On November 9, 1981, petitioner filed, pro se, a petition for a writ of habeas corpus in the United States District Court for the District of Colorado. The petition was referred to a United States magistrate who interviewed petitioner, his mother, and Robert Page. Based on these interviews and a review of the record, the magistrate concluded that the state district judge erred as to his determination of effective assistance of counsel and recommended the granting of a writ of habeas corpus ordering petitioner's release from the penitentiary unless given a new trial. The United States District Court adopted the magistrate's recommendations on July 28, 1982. On appeal, we reversed and remanded, finding the magistrate's investigatory hearing insufficient to satisfy the requirements of 28 U.S.C. Sec. 2254(d). Denton v. Ricketts, 728 F.2d at 92.

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On remand, the magistrate conducted an adversarial evidentiary hearing on July 3, 1984. Petitioner, petitioner's mother and brother, David Carter, and Robert Page testified. The essence of the testimony presented at this hearing does not differ significantly from the information presented at the state court proceeding. The magistrate issued his recommendation on September 21, 1984, concluding that Robert Page had not done enough to identify and locate Lola, that he should have interviewed Toni Fischer and David Carter, and that his mistake concerning the typewriter was a significant error. The magistrate recommended that petitioner be released from parole unless retried. The district court entered its order on June 4, 1985, adopting the magistrate's findings of fact and conclusions of law, concluding that petitioner was denied effective assistance of counsel and ordering that petitioner be released from parole.



The sixth amendment entitles the accused to the assistance of counsel.1 E.g., Gideon v. Wainwright, 372 U.S. 335, 340, 83 S.Ct. 792, 794, 9 L.Ed.2d 799 (1963). This constitutional right has been interpreted to mean the right to "effective" assistance of counsel. McMann v. Richardson, 397 U.S. 759, 771 n. 14, 90 S.Ct. 1441, 1449 n. 14, 25 L.Ed.2d 763 (1970). In Strickland v. Washington, 466 U.S. 668, 104 S.Ct. 2052, 80 L.Ed.2d 674 (1984), the Supreme Court set forth guidelines for determining whether a criminal defendant was deprived of effective assistance of counsel. Reversal is required only when a defendant has shown that counsel's performance was deficient and such deficiency prejudiced the defense. Id. at 687, 104 S.Ct. at 2064. This has become known as the "performance and prejudice" test. E.g., Jones v. Smith, 772 F.2d 668, 673 (11th Cir.1985).


To prove deficient performance, "the defendant must show that counsel's representation fell below an objective standard of reasonableness." Strickland, 466 U.S. at 688, 104 S.Ct. at 2065. The Court cautioned that "[a] fair assessment of attorney performance requires that every effort be made to eliminate the distorting effects of hindsight, to reconstruct the circumstances of counsel's challenged conduct, and to evaluate the conduct from counsel's perspective at the time." Id. at 689, 104 S.Ct. at 2065. Furthermore, "a court must indulge a strong presumption that counsel's conduct falls within the wide range of reasonable professional assistance...." Id. "Judicial scrutiny of counsel's performance must be highly deferential." Id. Once attorney error has been established, a defendant must show "that there is a reasonable probability that, but for counsel's unprofessional errors, the result of the proceeding would have been different." Id. at 694, 104 S.Ct. at 2068. See also Nix v. Whiteside, --- U.S. ----, ----, 106 S.Ct. 988, 999, 89 L.Ed.2d 123 (1986).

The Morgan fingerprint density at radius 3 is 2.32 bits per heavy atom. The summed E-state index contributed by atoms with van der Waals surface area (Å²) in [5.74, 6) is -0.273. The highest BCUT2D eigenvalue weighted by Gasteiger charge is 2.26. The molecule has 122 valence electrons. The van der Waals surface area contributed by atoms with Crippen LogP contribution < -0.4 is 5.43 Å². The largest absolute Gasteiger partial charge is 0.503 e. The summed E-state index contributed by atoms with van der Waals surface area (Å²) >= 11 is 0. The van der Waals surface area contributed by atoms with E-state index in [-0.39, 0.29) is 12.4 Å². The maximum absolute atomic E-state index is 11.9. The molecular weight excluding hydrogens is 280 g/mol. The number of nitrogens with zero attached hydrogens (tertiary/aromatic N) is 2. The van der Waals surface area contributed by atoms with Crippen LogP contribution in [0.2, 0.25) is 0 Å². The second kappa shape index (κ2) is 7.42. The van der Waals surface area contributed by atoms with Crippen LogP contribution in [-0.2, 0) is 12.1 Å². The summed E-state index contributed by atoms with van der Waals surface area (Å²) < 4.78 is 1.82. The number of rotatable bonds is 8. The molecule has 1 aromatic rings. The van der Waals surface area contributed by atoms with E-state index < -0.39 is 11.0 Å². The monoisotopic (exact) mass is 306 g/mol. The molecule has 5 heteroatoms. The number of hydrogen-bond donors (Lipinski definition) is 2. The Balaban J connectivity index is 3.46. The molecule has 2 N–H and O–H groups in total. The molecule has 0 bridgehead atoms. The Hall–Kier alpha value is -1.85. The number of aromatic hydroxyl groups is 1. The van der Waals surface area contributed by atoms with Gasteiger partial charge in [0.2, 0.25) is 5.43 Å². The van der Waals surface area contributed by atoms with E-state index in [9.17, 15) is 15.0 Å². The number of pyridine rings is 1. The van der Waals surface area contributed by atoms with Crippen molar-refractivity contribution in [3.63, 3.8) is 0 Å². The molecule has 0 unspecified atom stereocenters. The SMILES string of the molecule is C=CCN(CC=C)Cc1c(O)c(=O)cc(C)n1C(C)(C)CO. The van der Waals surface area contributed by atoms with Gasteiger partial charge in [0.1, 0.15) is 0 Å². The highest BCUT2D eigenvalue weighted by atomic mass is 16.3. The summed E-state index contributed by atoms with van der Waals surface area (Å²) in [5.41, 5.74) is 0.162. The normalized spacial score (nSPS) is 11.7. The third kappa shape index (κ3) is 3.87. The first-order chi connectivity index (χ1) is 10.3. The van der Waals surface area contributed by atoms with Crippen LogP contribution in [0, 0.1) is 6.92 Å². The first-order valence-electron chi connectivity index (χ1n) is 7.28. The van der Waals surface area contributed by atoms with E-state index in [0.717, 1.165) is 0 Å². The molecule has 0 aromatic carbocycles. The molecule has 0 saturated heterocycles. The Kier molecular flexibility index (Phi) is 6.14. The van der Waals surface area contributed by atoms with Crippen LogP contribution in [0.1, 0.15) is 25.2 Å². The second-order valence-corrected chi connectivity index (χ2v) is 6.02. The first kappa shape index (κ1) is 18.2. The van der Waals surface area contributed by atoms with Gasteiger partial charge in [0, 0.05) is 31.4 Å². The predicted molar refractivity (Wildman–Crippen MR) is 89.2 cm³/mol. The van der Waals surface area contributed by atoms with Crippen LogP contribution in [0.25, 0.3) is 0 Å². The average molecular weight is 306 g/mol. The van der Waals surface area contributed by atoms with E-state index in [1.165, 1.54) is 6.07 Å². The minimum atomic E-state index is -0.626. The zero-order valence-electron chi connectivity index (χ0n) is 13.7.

Although findings of fact made in the course of deciding an ineffectiveness claim are subject to deference, the determination that counsel rendered effective or ineffective assistance of counsel is not. Strickland, 466 U.S. at 698, 104 S.Ct. at 2070. We agree with the district court's assessment that the magistrate's findings of fact are not materially different from those findings made by the state court. We disagree, however, with the district court's conclusion, derived from those facts, that petitioner's performance was deficient.


There are difficulties inherent in making this evaluation. Although prevailing norms of practice as embodied in bar association standards are helpful, whether a particular attorney's conduct falls within the boundaries of "reasonable professional assistance" will depend upon the particular facts and circumstances presented by a case. While this analysis may be significantly more objective than in the past, any conclusion will be influenced by the subjective reactions and personal judgment of the presiding judge or panel. In this case, the state trial judge believed counsel's performance to be effective whereas the federal magistrate and district judge did not. A degree of subjectivity is necessary, however, because the constitutional requirement cannot be reduced to an objective list of essential elements and must be left to the "good sense and discretion" of the court. McMann v. Richardson, 397 U.S. at 771, 90 S.Ct. at 1449.